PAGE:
Crocodile Dundee (Source: Screen Australia).
The screen industry contributes around $3 billion to the economy annually and creates over 25,000 full time equivalent jobs, according to a new report commissioned by Screen Australia.
Launching the report at the Screen Forever conference on Tuesday, Minister for the Arts Mitch Fifield described it as the first full measure of the economic and cultural value of the screen sector.
“But it has struck me that the value of our screen stories can be viewed from a different angle, and that is: what if we didn’t have them,” he said.
“Would ANZAC Day have revived and would our diggers be as well understood without the force of Peter Weir’s Gallipoli? How would we view our shared past, present and future without the perspectives brought to us by First Australians, That Sugar Film or Howard On Menzies? How would our children view the world without the window – or three windows – of Play School? Would cross-cultural or gay relationships be seen as part of everyday life without the chance to see them on screen in dramas like Number 96?
“And how would the world see us without ‘that’s not a knife’ or, to step back into the world of politics, what would our understanding of the constitution be without Dennis Denuto in The Castle?”
Minister Fifield said that while the taxpayer supported the screen industry, the screen industry was a significant contributor to the economy and culture, and an important employer.
The report, known as Screen Currency, is based on research conducted by Deloitte Access Economics and Olsberg SPI. According to its data, screen content under Aussie creative control generated $2.6 billion and 20,158 full time equivalent (FTE) jobs in 2014-15. That was the equivalent of 18 per cent of Australia’s arts, sports and recreations services.
Production and post, digital and visual effects services conducted in Australia on foreign films contributed another $382 million and 4,093 FTE jobs. Digital games production added another $123 million and 1,053 jobs.
It was also concluded that Aussie screen content was a powerful tourism driver, attracting around 230,000 international tourists a year and an estimated $725 million in associated expenditure. By comparison, the Sydney Opera House is estimated to have drawn in $640 million.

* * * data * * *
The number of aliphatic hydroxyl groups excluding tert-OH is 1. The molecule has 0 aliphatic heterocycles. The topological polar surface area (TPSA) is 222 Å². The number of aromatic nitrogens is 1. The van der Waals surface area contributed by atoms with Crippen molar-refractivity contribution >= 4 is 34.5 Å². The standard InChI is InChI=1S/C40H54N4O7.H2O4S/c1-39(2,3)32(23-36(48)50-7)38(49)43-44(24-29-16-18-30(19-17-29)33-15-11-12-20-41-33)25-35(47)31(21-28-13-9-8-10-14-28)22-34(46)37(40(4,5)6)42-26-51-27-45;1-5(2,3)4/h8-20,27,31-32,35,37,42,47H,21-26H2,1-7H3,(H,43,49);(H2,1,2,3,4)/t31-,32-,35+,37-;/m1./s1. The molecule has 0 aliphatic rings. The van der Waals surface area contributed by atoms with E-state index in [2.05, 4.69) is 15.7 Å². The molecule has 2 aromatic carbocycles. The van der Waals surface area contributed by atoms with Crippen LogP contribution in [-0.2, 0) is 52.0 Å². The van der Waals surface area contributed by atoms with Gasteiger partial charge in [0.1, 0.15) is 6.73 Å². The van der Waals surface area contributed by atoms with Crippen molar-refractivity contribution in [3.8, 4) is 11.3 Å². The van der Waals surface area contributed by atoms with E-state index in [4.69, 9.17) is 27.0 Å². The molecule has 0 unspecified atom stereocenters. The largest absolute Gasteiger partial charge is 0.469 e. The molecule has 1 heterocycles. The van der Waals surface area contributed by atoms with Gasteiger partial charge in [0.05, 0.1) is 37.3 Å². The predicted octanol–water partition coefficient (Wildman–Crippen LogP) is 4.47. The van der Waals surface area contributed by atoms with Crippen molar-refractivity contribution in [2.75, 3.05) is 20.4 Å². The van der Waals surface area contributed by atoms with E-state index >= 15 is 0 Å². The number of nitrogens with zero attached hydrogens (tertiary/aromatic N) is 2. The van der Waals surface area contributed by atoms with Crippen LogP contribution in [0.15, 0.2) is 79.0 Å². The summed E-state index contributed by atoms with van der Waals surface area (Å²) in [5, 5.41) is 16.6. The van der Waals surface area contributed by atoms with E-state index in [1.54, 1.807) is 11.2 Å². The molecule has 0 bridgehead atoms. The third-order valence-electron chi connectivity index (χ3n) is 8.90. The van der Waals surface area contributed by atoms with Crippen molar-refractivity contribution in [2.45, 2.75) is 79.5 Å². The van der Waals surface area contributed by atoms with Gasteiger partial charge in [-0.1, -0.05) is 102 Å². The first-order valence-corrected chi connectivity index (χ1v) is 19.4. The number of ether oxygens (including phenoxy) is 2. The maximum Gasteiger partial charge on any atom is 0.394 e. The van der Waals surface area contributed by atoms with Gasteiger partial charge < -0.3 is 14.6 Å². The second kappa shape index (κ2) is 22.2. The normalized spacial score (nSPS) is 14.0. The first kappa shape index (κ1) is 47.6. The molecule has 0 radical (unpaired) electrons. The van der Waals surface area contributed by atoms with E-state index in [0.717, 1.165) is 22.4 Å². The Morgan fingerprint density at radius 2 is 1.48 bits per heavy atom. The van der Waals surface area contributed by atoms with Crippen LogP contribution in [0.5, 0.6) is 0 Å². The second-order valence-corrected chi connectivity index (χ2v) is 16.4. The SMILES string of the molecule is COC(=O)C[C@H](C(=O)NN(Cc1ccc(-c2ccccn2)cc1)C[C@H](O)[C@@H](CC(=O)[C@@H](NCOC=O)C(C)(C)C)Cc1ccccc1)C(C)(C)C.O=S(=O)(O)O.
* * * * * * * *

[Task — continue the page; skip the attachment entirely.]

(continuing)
Aussie narrative content also drives around $252 million in export earnings – whether through international box office earnings, license fees or DVD/Blu-Ray sales.
Over 1,000 people were surveyed about their attitudes to Australian content as part of the report. Respondents were able to identify 271 separate pieces of Australian screen content they considered culturally valuable. These included Crocodile Dundee, Home and Away, Rabbit-Proof Fence and Four Corners.
Only 2 per cent of survey respondents said they don’t watch Aussie content, while 64 per cent said that it accounted for up to half of their viewing.
More than 60 per cent of respondents also considered Aussie content distinctive from foreign content, and around 76 per cent of Australian respondents agreed the government should support the sector.
The report also argued that Aussie screen stories “provide a unique avenue for international ‘soft diplomacy’.”
“By presenting aspects of Australia that are strongly embraced by international audiences, programs such as Home and Away, Neighbours and McLeod’s Daughters have for decades promoted understanding of and openness to Australian culture, values and people,” the report said.
“The international profiles of our established and emerging screen talent – from Cate Blanchett, to Chris Hemsworth, (the voice of a recent Tourism Australia campaign) to RackaRacka’s Philippou brothers – also help promote the Australian brand and bring attention to the counry.”
“These international profiles not only support tourism, they also forge a sense of relatability as they communicate Australian culture and values to the world.”
Read the Screen Currency report here.